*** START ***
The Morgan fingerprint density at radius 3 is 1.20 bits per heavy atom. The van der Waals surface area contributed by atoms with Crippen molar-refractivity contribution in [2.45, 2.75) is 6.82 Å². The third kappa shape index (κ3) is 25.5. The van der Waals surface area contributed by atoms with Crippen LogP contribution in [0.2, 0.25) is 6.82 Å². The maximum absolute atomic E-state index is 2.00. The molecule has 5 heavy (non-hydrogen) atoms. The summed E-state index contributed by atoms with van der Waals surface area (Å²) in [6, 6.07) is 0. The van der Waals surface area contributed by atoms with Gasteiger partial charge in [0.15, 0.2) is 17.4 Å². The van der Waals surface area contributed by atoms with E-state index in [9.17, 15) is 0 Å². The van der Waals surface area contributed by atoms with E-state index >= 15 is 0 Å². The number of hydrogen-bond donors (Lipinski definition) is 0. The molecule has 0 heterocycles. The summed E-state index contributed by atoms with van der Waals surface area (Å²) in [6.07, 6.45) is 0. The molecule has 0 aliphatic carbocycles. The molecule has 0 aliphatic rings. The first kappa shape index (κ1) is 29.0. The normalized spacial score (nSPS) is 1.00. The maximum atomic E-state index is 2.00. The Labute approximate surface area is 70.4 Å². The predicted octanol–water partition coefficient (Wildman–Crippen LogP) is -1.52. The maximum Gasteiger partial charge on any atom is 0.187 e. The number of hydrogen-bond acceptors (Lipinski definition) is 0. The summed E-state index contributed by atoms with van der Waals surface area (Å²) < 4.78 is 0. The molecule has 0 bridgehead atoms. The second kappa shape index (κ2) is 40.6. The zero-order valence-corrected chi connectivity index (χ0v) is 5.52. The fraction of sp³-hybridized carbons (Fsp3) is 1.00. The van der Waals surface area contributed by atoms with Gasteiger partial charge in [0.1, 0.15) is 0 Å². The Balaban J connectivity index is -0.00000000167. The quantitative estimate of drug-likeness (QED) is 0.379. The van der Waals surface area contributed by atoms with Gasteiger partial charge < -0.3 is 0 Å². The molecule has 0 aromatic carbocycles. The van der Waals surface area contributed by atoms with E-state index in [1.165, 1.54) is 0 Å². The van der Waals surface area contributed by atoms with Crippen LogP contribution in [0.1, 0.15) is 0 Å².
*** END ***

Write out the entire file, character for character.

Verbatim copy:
The Morgan fingerprint density at radius 3 is 1.20 bits per heavy atom. The van der Waals surface area contributed by atoms with Crippen molar-refractivity contribution in [2.45, 2.75) is 6.82 Å². The third kappa shape index (κ3) is 25.5. The van der Waals surface area contributed by atoms with Crippen LogP contribution in [0.2, 0.25) is 6.82 Å². The maximum absolute atomic E-state index is 2.00. The molecule has 5 heavy (non-hydrogen) atoms. The summed E-state index contributed by atoms with van der Waals surface area (Å²) in [6, 6.07) is 0. The van der Waals surface area contributed by atoms with Gasteiger partial charge in [0.15, 0.2) is 17.4 Å². The van der Waals surface area contributed by atoms with E-state index in [9.17, 15) is 0 Å². The van der Waals surface area contributed by atoms with E-state index >= 15 is 0 Å². The number of hydrogen-bond donors (Lipinski definition) is 0. The molecule has 0 heterocycles. The summed E-state index contributed by atoms with van der Waals surface area (Å²) in [6.07, 6.45) is 0. The molecule has 0 aliphatic carbocycles. The molecule has 0 aliphatic rings. The first kappa shape index (κ1) is 29.0. The normalized spacial score (nSPS) is 1.00. The maximum atomic E-state index is 2.00. The Labute approximate surface area is 70.4 Å². The predicted octanol–water partition coefficient (Wildman–Crippen LogP) is -1.52. The maximum Gasteiger partial charge on any atom is 0.187 e. The number of hydrogen-bond acceptors (Lipinski definition) is 0. The summed E-state index contributed by atoms with van der Waals surface area (Å²) < 4.78 is 0. The molecule has 0 bridgehead atoms. The second kappa shape index (κ2) is 40.6. The zero-order valence-corrected chi connectivity index (χ0v) is 5.52. The fraction of sp³-hybridized carbons (Fsp3) is 1.00. The van der Waals surface area contributed by atoms with Gasteiger partial charge in [0.1, 0.15) is 0 Å². The Balaban J connectivity index is -0.00000000167. The quantitative estimate of drug-likeness (QED) is 0.379. The van der Waals surface area contributed by atoms with Gasteiger partial charge < -0.3 is 0 Å². The molecule has 0 aromatic carbocycles. The van der Waals surface area contributed by atoms with E-state index in [1.165, 1.54) is 0 Å². The van der Waals surface area contributed by atoms with Crippen LogP contribution in [0.1, 0.15) is 0 Å².